Note that neither are publicly accessible inside (though the cottage can be rented as a self-catering holiday accommodation; see below
Access and costs: mostly easy; variable in cost, but can be very good value.
Details: The nature and pricing for all the various tours that are available vary greatly. Some are comfortable in that you get chauffeured most of the time, others, like the longer walking tours, naturally require a little bit more effort.
The private tour I was on had the added bonus that pick up from the hotel was part of the service. Other tour offers have fixed departure points, such as the boat tour that departs from the new marina in the Titanic Quarter near the Odyssey complex.
I found the "Titanic Tour Belfast" that I went on extremely good value for money at just £30 (per person)! But alas this tour has, as reported, now been suspended. To what degreee the various other tours are worth their price I cannot say from first-hand experience.
If you're still looking for accommodation
in the area of Belfast, then this might be a suitable option with its own connection to the Titanic Tour: namely that same thatched cottage in Carrickfergus that formed part of Susie Millar's tour. It is now a self-catering holiday cottage named Fools Haven that can be rented by tourists. It sleeps up to five. It is, however, quite far from Belfast's city centre, so you'd either need your own vehicle or have to commute by train or bus (from/to Carrickfergus station about a mile/1.5 km away).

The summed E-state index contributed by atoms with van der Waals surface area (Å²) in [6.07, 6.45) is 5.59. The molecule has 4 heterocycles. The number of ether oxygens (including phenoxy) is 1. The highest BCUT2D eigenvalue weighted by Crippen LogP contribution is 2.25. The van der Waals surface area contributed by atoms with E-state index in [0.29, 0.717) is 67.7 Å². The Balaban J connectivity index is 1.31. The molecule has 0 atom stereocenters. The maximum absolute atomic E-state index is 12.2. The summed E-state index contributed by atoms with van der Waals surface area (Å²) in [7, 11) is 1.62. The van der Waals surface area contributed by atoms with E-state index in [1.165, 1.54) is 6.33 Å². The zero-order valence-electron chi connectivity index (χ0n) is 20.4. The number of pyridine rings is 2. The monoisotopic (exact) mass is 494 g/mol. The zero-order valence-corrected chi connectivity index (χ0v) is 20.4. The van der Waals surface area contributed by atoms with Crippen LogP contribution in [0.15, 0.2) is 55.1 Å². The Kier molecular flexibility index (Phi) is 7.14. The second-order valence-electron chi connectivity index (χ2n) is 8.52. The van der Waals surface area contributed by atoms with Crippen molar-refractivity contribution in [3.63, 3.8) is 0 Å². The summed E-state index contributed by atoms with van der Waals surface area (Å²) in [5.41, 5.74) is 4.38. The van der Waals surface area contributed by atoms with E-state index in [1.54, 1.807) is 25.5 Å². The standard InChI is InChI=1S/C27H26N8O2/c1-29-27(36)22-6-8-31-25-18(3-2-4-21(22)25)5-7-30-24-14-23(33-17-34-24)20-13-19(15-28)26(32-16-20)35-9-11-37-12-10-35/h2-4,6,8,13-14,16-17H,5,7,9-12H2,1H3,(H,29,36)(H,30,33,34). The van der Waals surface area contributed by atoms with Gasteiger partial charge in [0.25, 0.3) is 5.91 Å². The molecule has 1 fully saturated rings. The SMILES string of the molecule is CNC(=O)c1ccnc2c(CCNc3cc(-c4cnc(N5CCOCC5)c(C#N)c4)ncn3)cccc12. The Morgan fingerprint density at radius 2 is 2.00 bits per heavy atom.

There's also a top-end guest house/hotel that specializes in a Titanic theme, though not so much through any historical connection or in design but in a culinary way: by means of offering (on certain dates only) elaborate 9-course set-menu dinners based as faithfully as possible on what was served (to first class passengers!) on the Titanic that fateful night just before she sank!
Varies. The Titanic Tour described above was normally three hours in duration. But full day extensions were possible as well. Other fully or partly Titanic-themed tours on offer in Belfast
vary even more in length, from just a short stop on a general sightseeing bus tour to a full day's walking tour.
Combinations with other dark aspects and destinations:
See Titanic Quarter, in particular the Pump-House and Thompson Dock or the Titanic Belfast Experience, the inside of which do not normally form part of any tours (but both places offer their own guided tours).
Combinations with non-dark destinations:
see under Belfast
- Titanic Tour 01 - at Thomas Andrews house
- Titanic Tour 02 - commemorative plaque
- Titanic Tour 03 - grand staircase
- Titanic Tour 04 - Titanic shrine
- Titanic Tour 05 - at the Titanic slipway
- Titanic Tour 06 - peeking into the former Harland and Wolff drawing offices
- Titanic Tour 07 - under Samson or Goliath
- Titanic Tour 08 - cottage in Carrickfergus
- Titanic Tour 09 - plaque at the cottage
- Titanic Tour 10 - looking out over Belfast Lough from Carrickfergus
- Titanic Tour 11 - the genuine two pennies
- Titanic Tour 12 - at the Titanic Memorial at City Hall
- Titanic Tour 13 - Thomas Millar included
- Titanic Tour 14 - Titanic on a City Hall stained glass window